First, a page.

Ross Corrie Thomson C50236

June 11, 1911 - November 14, 1944

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Married mechanic who liked speed and danger became aero engine mechanic then remustered to be a flight engineer. Aboard Canso 11017, he and nine others perished off the west coast of BC.

Ross Corrie Thomson was the son of James Corrie Thomson, and Ann Elizabeth (nee Carnaby) Ross of Calgary, Alberta. He had one brother, James Carnaby Thomas, and one sister, Cahterine M. Thomson. She worked as a credit manager. The family attended Knox United Church.

He had a Grade X education, leaving school at age 16. History was his favourite subject, languages his least. He took a one-year correspondence course in aero engine mechanics. He also was a Boy Scout.

He won a gold medal in target shooting with a rifle and revolver. He had cups for his motorcycle riding in hill climbing (1931,1932) and racing (1936). Ross was the President, Secretary and Road Captain of a motorcycle club in Calgary. He liked hunting, reading and music.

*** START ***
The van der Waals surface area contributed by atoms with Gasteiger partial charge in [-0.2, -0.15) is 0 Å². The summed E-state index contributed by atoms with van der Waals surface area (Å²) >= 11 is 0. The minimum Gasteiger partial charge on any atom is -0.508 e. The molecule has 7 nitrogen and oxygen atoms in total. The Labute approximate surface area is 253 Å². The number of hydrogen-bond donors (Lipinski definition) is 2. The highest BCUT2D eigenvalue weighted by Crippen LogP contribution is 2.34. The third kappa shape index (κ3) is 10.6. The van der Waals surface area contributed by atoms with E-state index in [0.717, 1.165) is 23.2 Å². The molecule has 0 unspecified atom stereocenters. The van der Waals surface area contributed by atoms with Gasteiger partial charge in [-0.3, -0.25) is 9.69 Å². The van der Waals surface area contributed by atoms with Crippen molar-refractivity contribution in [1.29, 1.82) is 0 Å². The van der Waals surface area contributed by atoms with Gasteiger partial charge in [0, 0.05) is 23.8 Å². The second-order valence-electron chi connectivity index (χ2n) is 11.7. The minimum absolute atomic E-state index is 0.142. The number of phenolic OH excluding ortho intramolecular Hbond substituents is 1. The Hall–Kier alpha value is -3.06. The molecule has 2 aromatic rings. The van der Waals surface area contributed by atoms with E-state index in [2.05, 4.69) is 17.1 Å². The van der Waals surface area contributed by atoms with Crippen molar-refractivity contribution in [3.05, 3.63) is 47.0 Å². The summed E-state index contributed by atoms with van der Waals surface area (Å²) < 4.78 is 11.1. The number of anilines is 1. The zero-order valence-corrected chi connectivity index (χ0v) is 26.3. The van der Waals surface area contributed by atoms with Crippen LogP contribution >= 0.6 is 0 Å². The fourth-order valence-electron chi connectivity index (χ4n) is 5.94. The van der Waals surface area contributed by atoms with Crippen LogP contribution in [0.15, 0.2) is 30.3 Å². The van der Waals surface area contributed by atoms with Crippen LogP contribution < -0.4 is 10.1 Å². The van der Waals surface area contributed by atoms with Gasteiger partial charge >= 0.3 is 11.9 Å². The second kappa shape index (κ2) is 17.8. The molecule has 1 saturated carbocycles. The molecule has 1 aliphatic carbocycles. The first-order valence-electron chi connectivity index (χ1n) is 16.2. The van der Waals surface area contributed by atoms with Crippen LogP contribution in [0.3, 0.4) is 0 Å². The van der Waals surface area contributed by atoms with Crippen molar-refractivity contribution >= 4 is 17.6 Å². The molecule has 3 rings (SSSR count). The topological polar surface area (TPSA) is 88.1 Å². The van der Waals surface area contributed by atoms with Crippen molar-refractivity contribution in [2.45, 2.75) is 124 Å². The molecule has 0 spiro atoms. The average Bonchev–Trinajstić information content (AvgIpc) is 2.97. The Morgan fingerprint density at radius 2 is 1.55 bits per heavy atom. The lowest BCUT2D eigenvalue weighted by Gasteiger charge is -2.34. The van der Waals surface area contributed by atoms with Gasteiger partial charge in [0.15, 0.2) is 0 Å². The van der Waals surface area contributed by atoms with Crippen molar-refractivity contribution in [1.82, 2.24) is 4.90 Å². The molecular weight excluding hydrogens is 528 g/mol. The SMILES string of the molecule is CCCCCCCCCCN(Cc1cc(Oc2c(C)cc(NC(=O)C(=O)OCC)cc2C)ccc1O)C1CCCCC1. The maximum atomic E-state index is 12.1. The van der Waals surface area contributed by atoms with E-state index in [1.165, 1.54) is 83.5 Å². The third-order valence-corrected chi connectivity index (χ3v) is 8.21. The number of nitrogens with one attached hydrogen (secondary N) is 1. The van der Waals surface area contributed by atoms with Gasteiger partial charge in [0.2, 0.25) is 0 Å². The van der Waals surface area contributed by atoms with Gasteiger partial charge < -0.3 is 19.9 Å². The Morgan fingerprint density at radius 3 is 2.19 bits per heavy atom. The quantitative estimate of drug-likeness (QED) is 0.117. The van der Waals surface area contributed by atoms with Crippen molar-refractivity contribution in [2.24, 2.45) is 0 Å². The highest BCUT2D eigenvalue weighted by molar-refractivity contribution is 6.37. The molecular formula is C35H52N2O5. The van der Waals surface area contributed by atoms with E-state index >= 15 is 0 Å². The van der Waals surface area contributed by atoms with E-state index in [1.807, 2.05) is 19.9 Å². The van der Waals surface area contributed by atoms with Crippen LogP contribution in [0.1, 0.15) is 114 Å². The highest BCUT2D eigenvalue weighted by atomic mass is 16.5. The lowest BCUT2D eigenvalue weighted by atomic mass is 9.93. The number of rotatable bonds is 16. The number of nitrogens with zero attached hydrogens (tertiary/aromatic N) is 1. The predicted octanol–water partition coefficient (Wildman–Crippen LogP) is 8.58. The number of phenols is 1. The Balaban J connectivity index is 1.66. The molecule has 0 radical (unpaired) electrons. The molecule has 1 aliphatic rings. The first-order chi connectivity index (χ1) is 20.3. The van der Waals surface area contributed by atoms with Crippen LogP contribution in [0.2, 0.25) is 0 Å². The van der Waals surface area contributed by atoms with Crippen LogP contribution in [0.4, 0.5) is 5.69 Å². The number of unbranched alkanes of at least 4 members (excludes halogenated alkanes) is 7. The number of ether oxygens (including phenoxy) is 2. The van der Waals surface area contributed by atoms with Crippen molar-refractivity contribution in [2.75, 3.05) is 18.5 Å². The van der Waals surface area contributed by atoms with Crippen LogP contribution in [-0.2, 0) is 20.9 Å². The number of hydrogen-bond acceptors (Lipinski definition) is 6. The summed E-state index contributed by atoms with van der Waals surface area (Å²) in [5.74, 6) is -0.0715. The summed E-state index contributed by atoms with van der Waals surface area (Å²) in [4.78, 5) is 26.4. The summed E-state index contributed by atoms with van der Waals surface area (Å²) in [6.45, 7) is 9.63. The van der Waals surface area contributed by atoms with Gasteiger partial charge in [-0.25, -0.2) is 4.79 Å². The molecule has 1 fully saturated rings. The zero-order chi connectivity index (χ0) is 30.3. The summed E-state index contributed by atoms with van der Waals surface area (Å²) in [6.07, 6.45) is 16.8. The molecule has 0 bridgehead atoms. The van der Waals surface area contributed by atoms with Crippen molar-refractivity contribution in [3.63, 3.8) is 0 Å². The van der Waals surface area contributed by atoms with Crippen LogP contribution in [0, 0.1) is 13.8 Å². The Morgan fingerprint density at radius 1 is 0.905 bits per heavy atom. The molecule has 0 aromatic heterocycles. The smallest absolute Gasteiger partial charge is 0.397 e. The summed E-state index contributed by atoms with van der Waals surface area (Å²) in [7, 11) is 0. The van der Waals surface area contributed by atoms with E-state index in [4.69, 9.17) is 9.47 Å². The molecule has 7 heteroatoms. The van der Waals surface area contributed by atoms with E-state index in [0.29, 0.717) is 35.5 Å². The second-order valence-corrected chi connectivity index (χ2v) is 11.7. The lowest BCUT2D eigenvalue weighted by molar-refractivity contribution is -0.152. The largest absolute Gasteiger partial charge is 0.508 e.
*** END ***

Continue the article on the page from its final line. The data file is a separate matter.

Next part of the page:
Ross was a member of 23 Field Batt. C.A. part of the Non-Permanent Active Militia, Regiment No. 23318 in the early 1930s. He stood 5’9” and weighed 150 pounds.

Ross was an employee of the City of Calgary, an assistant permit clerk for the engineering department, and a member of Local 61, from March 1929 to August 1933 and was laid off due to the Depression. He then worked as a mechanic from March 1934 to August 1936. He was also working in Fort Steele, BC as an engineer for about a year, then had Flash Delivery, a light delivery service from July 1937 to October. He sold the business to enlist with the RCAF in September 1939. He noted his wage per month at his last position as between $125 to $200.